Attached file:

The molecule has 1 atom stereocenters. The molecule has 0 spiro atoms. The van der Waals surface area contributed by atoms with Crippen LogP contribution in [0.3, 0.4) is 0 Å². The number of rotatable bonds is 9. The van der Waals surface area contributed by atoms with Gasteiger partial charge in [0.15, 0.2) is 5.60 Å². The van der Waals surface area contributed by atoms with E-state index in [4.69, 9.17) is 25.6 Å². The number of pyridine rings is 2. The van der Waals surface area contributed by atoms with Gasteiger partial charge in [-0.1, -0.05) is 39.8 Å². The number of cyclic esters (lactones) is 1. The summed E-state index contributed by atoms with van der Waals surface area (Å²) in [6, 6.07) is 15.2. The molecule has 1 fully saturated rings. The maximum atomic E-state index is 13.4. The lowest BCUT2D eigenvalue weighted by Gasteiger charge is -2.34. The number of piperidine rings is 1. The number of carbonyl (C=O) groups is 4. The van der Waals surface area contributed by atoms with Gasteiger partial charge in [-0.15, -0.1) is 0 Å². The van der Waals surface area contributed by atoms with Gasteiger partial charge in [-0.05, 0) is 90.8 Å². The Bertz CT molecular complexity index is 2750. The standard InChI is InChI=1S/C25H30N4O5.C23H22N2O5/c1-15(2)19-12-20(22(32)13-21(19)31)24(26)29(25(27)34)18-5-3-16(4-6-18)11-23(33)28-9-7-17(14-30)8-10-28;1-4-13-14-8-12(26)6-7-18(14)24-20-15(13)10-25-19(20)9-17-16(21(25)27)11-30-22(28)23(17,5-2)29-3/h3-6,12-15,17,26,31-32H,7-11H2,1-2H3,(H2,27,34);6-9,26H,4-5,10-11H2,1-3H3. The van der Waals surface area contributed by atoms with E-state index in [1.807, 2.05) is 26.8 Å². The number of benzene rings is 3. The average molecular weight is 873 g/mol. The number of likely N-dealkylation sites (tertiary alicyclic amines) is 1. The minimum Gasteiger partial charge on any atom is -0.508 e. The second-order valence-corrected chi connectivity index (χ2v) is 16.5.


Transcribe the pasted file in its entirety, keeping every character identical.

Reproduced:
The molecule has 1 atom stereocenters. The molecule has 0 spiro atoms. The van der Waals surface area contributed by atoms with Crippen LogP contribution in [0.3, 0.4) is 0 Å². The number of rotatable bonds is 9. The van der Waals surface area contributed by atoms with Gasteiger partial charge in [0.15, 0.2) is 5.60 Å². The van der Waals surface area contributed by atoms with E-state index in [4.69, 9.17) is 25.6 Å². The number of pyridine rings is 2. The van der Waals surface area contributed by atoms with Gasteiger partial charge in [-0.1, -0.05) is 39.8 Å². The number of cyclic esters (lactones) is 1. The summed E-state index contributed by atoms with van der Waals surface area (Å²) in [6, 6.07) is 15.2. The molecule has 1 fully saturated rings. The maximum atomic E-state index is 13.4. The lowest BCUT2D eigenvalue weighted by Gasteiger charge is -2.34. The number of piperidine rings is 1. The number of carbonyl (C=O) groups is 4. The van der Waals surface area contributed by atoms with Gasteiger partial charge in [-0.15, -0.1) is 0 Å². The van der Waals surface area contributed by atoms with Gasteiger partial charge in [-0.05, 0) is 90.8 Å². The Bertz CT molecular complexity index is 2750. The standard InChI is InChI=1S/C25H30N4O5.C23H22N2O5/c1-15(2)19-12-20(22(32)13-21(19)31)24(26)29(25(27)34)18-5-3-16(4-6-18)11-23(33)28-9-7-17(14-30)8-10-28;1-4-13-14-8-12(26)6-7-18(14)24-20-15(13)10-25-19(20)9-17-16(21(25)27)11-30-22(28)23(17,5-2)29-3/h3-6,12-15,17,26,31-32H,7-11H2,1-2H3,(H2,27,34);6-9,26H,4-5,10-11H2,1-3H3. The van der Waals surface area contributed by atoms with E-state index in [1.807, 2.05) is 26.8 Å². The number of benzene rings is 3. The average molecular weight is 873 g/mol. The number of likely N-dealkylation sites (tertiary alicyclic amines) is 1. The minimum Gasteiger partial charge on any atom is -0.508 e. The second-order valence-corrected chi connectivity index (χ2v) is 16.5.